• Monsters, Inc.:
    • Randall. At one point he attempts to throttle Sully, and Mike couldn't even tell! If Mike hadn't thrown the "snow cone," Sully would have been killed.
    • Sully may be a Ugly Cute Gentle Giant, but when he's in full-on scare mode...yikes!
  • Mickey Mouse (2013 shorts)
    • The episode Ghoul Friend features a rather grotesque zombified Goofy.
  • The Nightmare Before Christmas: What's under Oogie Boogie's rags.
  • The jackal from TaleSpin, grown to a huge size and sporting Glowing Eyes of Doom, proclaiming with a demon voice.
  • Up:
    • The scene where Muntz knocks over the flight caps of all the people he has ostensibly killed.
    • And the fact that he wants to murder a child, and we see it explicitly shown, not just by trying to drop him off the side of the house, or something, but with a realistic looking rifle. Pixar actually made a kids' film where a creepy old man tries to shoot a little kid.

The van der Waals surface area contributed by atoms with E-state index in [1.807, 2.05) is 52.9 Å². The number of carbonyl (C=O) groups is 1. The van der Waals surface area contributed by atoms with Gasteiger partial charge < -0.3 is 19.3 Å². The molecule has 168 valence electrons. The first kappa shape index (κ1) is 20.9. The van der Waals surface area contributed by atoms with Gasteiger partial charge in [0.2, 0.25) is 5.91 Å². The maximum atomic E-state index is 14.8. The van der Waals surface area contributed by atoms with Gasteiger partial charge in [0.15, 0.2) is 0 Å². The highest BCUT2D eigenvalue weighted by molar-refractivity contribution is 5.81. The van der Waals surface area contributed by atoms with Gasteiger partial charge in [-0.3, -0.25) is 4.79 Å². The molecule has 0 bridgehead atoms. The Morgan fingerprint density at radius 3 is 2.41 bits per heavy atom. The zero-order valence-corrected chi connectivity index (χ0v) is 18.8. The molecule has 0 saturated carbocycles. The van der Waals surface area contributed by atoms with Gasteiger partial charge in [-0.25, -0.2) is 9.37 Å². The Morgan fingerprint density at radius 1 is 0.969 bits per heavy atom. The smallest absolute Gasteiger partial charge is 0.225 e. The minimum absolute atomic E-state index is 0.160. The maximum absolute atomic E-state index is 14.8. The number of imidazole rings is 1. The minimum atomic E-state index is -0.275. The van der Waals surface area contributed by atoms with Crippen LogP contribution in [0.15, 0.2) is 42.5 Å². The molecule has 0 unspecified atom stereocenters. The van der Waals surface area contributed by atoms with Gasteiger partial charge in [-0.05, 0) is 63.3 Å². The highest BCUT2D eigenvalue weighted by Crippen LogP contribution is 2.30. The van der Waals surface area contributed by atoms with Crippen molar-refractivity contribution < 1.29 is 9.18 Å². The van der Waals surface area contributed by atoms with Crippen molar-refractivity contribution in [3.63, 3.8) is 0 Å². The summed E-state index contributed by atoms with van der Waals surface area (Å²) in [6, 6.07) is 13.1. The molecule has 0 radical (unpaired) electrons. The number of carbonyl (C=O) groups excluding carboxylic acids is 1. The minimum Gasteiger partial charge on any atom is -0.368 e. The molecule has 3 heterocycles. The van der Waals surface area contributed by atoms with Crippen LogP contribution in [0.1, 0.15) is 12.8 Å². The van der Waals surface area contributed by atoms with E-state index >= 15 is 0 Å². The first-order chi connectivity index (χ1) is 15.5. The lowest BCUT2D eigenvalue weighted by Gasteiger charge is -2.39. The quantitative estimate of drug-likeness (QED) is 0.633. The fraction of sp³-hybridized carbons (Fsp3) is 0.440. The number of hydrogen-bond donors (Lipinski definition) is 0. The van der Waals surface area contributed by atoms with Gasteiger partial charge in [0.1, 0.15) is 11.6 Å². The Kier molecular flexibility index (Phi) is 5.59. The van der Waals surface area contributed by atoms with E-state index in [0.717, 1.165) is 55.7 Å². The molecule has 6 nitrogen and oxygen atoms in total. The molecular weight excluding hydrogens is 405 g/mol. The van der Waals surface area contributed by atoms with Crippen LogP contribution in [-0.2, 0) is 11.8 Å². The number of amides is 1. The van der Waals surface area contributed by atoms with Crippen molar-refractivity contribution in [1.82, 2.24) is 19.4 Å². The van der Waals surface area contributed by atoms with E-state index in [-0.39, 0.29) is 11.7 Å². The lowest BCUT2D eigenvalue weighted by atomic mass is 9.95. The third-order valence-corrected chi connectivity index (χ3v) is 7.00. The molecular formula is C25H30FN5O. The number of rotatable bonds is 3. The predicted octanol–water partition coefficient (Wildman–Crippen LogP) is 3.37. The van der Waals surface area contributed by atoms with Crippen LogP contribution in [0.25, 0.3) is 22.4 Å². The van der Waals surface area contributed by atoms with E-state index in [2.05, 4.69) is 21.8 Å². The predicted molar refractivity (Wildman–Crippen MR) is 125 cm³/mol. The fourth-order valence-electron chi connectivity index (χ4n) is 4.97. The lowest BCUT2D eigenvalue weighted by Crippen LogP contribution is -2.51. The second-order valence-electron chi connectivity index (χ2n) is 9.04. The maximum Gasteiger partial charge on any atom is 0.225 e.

• He tried to murder him before that in an even scarier way - ejecting him from his dirigible while he's still tied to a chair!
    • "An old man taking his house to Paradise Falls... (drops a helmet which rolls over to hit Carl's chair) and that's the best one yet. I can't wait to hear how it ends." *insert creepy Slasher Smile here*
  • Winnie-the-Pooh:
  • Donald's malfunctioning video game from the Quack Pack episode "All Hands On Duck".
  • The ending of this old "Circle Time" short. Bear in mind that this was aimed at preschoolers.


  • Just this: [1]
  • The 1998 video reissue of The Little Mermaid stood from other titles as the previews began with a framing device. Jodi Benson is there, and she is joined by two goldfish. Why does this make this page, the two fish are rendered as realistic as possible, and with gravely voices to match!